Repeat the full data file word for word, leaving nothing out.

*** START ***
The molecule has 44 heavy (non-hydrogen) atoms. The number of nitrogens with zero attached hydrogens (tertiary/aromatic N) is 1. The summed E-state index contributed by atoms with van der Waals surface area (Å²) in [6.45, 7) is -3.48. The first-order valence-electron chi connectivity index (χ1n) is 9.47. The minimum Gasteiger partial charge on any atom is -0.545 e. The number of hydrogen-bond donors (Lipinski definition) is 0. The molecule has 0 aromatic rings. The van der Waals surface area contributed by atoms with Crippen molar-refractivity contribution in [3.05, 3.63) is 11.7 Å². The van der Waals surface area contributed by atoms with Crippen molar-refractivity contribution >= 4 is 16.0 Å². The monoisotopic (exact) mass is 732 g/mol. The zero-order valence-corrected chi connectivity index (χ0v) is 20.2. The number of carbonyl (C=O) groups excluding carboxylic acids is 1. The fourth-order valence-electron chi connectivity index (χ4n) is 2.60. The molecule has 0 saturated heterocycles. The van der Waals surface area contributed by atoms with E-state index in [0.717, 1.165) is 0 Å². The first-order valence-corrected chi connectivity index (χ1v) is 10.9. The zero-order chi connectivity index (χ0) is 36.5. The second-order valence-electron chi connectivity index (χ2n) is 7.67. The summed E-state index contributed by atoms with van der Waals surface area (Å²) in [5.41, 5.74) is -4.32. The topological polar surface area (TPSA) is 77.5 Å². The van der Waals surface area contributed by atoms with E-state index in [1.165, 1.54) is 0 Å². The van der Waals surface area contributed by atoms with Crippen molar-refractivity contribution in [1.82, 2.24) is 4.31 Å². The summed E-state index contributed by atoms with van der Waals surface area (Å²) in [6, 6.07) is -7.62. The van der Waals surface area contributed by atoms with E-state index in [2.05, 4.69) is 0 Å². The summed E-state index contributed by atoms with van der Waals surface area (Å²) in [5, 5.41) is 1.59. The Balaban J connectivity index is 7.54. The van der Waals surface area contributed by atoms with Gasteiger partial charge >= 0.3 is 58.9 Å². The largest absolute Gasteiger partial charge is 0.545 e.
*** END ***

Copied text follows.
The molecule has 44 heavy (non-hydrogen) atoms. The number of nitrogens with zero attached hydrogens (tertiary/aromatic N) is 1. The summed E-state index contributed by atoms with van der Waals surface area (Å²) in [6.45, 7) is -3.48. The first-order valence-electron chi connectivity index (χ1n) is 9.47. The minimum Gasteiger partial charge on any atom is -0.545 e. The number of hydrogen-bond donors (Lipinski definition) is 0. The molecule has 0 aromatic rings. The van der Waals surface area contributed by atoms with Crippen molar-refractivity contribution in [3.05, 3.63) is 11.7 Å². The van der Waals surface area contributed by atoms with Crippen molar-refractivity contribution >= 4 is 16.0 Å². The monoisotopic (exact) mass is 732 g/mol. The zero-order valence-corrected chi connectivity index (χ0v) is 20.2. The number of carbonyl (C=O) groups excluding carboxylic acids is 1. The fourth-order valence-electron chi connectivity index (χ4n) is 2.60. The molecule has 0 saturated heterocycles. The van der Waals surface area contributed by atoms with E-state index in [0.717, 1.165) is 0 Å². The first-order valence-corrected chi connectivity index (χ1v) is 10.9. The zero-order chi connectivity index (χ0) is 36.5. The second-order valence-electron chi connectivity index (χ2n) is 7.67. The summed E-state index contributed by atoms with van der Waals surface area (Å²) in [5.41, 5.74) is -4.32. The topological polar surface area (TPSA) is 77.5 Å². The van der Waals surface area contributed by atoms with E-state index in [1.165, 1.54) is 0 Å². The van der Waals surface area contributed by atoms with Crippen molar-refractivity contribution in [1.82, 2.24) is 4.31 Å². The summed E-state index contributed by atoms with van der Waals surface area (Å²) in [6, 6.07) is -7.62. The van der Waals surface area contributed by atoms with E-state index in [2.05, 4.69) is 0 Å². The summed E-state index contributed by atoms with van der Waals surface area (Å²) in [5, 5.41) is 1.59. The Balaban J connectivity index is 7.54. The van der Waals surface area contributed by atoms with Gasteiger partial charge >= 0.3 is 58.9 Å². The largest absolute Gasteiger partial charge is 0.545 e.